U.S. Hemp Market Is Starting to Smoke
Industrial hemp can help lift you up in the morning, give your dog the warm fuzzies, help you get a good night’s sleep and even give your baby some TLC--without the THC.
The fashion and food industries have plenty of uses for hemp, but the fibrous plant gets a bad rap because of its cousin, marijuana. Both are members of the same species, Cannabis sativa; the difference is that industrial hemp contains only minute amounts of the psychoactive tetrahydrocannabinol.
Companies big and small, well-known and obscure are using hemp in everything from gourmet coffees to mattresses and baby jumpers.
Daimler-Benz is using hemp in its dashboards and interior door panels. Armani is making hemp jeans. Even Disney has sold hats made of the stuff.
The plant is being touted for everything from salad oil to fuel oil, paper to plastic.
“Anything that can be made from a hydrocarbon can be made from a carbohydrate,” said Joe Hickey, executive director of the Kentucky Hemp Growers Cooperative Assn.
“I can’t believe we’re not already growing it,” said Belinda Bothman, general manager of Edgemont Yarn Service Inc. in Maysville, Ky., which is exploring weaving hemp into its yarns. “I was looking for something new and exciting to do from here.”
Hemp is expensive to come by because, like pot, it’s illegal to grow in this country. Police say it looks so much like marijuana that it would be used to hide the pot crops.
For now, U.S. companies are importing hemp fiber, oils and seeds--boiled to sterility under the watchful eye of the Drug Enforcement Administration--from China and Europe. But the supply may be moving a little closer to the demand.
The Navajo Nation is considering using its sovereign status to legalize hemp production as a source of income, and several state legislatures are discussing similar measures.
Some estimate the hemp retail market at $100 million a year worldwide.
“I think the demand has been a combination of a certain vogue perception of hemp. But at the same time, people can feel really good about this vogue because it’s eco-materials we’re talking about here,” said David R. Gould, president of Hemp Textiles International Corp. in Bellingham, Wash.
Gould’s company has supplied hemp yarn and fabric to the likes of Adidas, Pierre Cardin and Ralph Lauren. And he said other clothiers are looking to follow.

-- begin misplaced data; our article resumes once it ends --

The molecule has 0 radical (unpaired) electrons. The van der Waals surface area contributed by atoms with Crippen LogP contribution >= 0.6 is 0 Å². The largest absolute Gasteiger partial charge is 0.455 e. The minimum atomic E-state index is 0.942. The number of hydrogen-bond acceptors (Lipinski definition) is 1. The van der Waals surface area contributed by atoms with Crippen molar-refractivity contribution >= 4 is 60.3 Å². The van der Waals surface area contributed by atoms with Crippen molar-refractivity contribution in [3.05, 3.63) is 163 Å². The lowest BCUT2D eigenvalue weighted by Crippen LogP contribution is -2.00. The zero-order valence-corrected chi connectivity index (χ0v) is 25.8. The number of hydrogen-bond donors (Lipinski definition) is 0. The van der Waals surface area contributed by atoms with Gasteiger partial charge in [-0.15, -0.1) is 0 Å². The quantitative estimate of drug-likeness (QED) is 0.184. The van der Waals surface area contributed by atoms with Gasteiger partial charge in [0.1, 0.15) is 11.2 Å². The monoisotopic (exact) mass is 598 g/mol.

Gould said, “1997 has really been a watershed year in terms of mainstream companies getting involved and getting geared up to introduce hemp lines.”
Crown City Mattress of San Gabriel is putting hemp into about 3% of this year’s production of mattresses and futons. Vice president Steve Carwile said the product is durable, mold-resistant and just appeals to his eco-conscious clientele.
He said the family-owned business isn’t just looking to cash in on the marijuana mystique.
“About 15 years ago, we used to have a slogan that said, ‘The happy mattress manufacturer,’ ” he said. “But we don’t want to do that on this one.”
Interface Inc. of Atlanta, a big carpet tile manufacturer, is testing hemp as part of company owner Ray Anderson’s quest to make all of Interface’s products recyclable by 2000, said Ray Berard, vice president of technology.
“He wants the company to be sustainable, that is, not dependent on oil or other materials,” Berard said.
Others are using the controversy to their advantage.
There’s a line of hats from New Jersey called Headcase with labels warning buyers to “not smoke this cap.” Sharon’s Finest of Santa Rosa, Calif., markets Hemp Rella cheeses and a Hempeh Burger that it calls “deliciously legal.”
George Co. of San Francisco has doggie sweaters and beds made of hemp.
And Hempfields Natural Goods of Surprise Valley, Calif., recently introduced three varieties of organic coffee mixed with roasted hemp seeds. Bruce Klassen, a co-owner, said the seeds give the coffee a nutty flavor, while the hemp oil reduces acidity.
“You don’t have the effects of acid stomach or heartburn . . . that you would get from a normal coffee,” he said.
Hemp even turned up recently in a Maryland-brewed boutique beer. Don Wirtshafter’s Ohio Hempery in Guysville supplies all the seeds for Hempen Ale, as well as for Hempfields’ coffees.
Wirtshafter said he shipped 44,000 pounds of hemp seeds--or one container--to Hempfields in one month. That’s about what the annual U.S. seed consumption was a couple of years ago, he said.
“Our strategy is we’re setting up the infrastructure of an industry, so that when our local farmers are able to grow hemp, there’ll be a place for them to sell it,” said Wirtshafter, whose mail order company markets the hemp baby jumper and blankets.